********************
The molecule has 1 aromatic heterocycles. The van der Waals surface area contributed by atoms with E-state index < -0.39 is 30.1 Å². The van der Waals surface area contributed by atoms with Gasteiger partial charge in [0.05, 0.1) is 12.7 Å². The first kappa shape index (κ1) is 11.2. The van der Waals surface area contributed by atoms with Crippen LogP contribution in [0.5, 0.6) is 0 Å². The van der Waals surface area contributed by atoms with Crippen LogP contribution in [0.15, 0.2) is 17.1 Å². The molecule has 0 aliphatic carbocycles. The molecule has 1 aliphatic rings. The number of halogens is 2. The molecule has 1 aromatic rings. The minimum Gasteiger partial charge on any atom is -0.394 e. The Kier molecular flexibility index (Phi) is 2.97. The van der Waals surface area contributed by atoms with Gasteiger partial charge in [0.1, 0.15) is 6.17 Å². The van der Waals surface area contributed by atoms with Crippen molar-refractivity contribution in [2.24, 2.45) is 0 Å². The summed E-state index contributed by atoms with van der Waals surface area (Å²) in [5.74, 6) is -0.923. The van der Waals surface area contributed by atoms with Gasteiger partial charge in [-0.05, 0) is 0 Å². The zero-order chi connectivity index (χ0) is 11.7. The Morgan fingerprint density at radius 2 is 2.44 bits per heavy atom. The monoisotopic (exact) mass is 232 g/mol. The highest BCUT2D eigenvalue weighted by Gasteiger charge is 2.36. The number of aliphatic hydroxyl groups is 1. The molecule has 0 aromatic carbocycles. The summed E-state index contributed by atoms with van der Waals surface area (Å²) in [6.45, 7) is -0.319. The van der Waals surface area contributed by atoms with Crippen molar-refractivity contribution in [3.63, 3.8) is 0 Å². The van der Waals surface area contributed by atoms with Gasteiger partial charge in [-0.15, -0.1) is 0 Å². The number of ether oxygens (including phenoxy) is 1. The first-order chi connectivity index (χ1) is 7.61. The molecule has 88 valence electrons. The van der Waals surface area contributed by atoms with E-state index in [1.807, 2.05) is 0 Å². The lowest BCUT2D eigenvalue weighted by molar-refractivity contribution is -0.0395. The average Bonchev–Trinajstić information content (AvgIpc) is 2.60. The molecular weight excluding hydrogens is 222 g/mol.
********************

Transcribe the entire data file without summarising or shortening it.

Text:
The molecule has 1 aromatic heterocycles. The van der Waals surface area contributed by atoms with E-state index < -0.39 is 30.1 Å². The van der Waals surface area contributed by atoms with Gasteiger partial charge in [0.05, 0.1) is 12.7 Å². The first kappa shape index (κ1) is 11.2. The van der Waals surface area contributed by atoms with Crippen LogP contribution in [0.5, 0.6) is 0 Å². The van der Waals surface area contributed by atoms with Crippen LogP contribution in [0.15, 0.2) is 17.1 Å². The molecule has 0 aliphatic carbocycles. The molecule has 1 aliphatic rings. The number of halogens is 2. The molecule has 1 aromatic rings. The minimum Gasteiger partial charge on any atom is -0.394 e. The Kier molecular flexibility index (Phi) is 2.97. The van der Waals surface area contributed by atoms with Gasteiger partial charge in [0.1, 0.15) is 6.17 Å². The van der Waals surface area contributed by atoms with Crippen molar-refractivity contribution in [2.24, 2.45) is 0 Å². The summed E-state index contributed by atoms with van der Waals surface area (Å²) in [5.74, 6) is -0.923. The van der Waals surface area contributed by atoms with Gasteiger partial charge in [-0.05, 0) is 0 Å². The zero-order chi connectivity index (χ0) is 11.7. The Morgan fingerprint density at radius 2 is 2.44 bits per heavy atom. The monoisotopic (exact) mass is 232 g/mol. The highest BCUT2D eigenvalue weighted by Gasteiger charge is 2.36. The number of aliphatic hydroxyl groups is 1. The molecule has 0 aromatic carbocycles. The summed E-state index contributed by atoms with van der Waals surface area (Å²) in [6.45, 7) is -0.319. The van der Waals surface area contributed by atoms with Crippen molar-refractivity contribution in [3.63, 3.8) is 0 Å². The van der Waals surface area contributed by atoms with Gasteiger partial charge in [-0.15, -0.1) is 0 Å². The number of ether oxygens (including phenoxy) is 1. The first-order chi connectivity index (χ1) is 7.61. The molecule has 88 valence electrons. The van der Waals surface area contributed by atoms with E-state index in [1.807, 2.05) is 0 Å². The lowest BCUT2D eigenvalue weighted by molar-refractivity contribution is -0.0395. The average Bonchev–Trinajstić information content (AvgIpc) is 2.60. The molecular weight excluding hydrogens is 222 g/mol.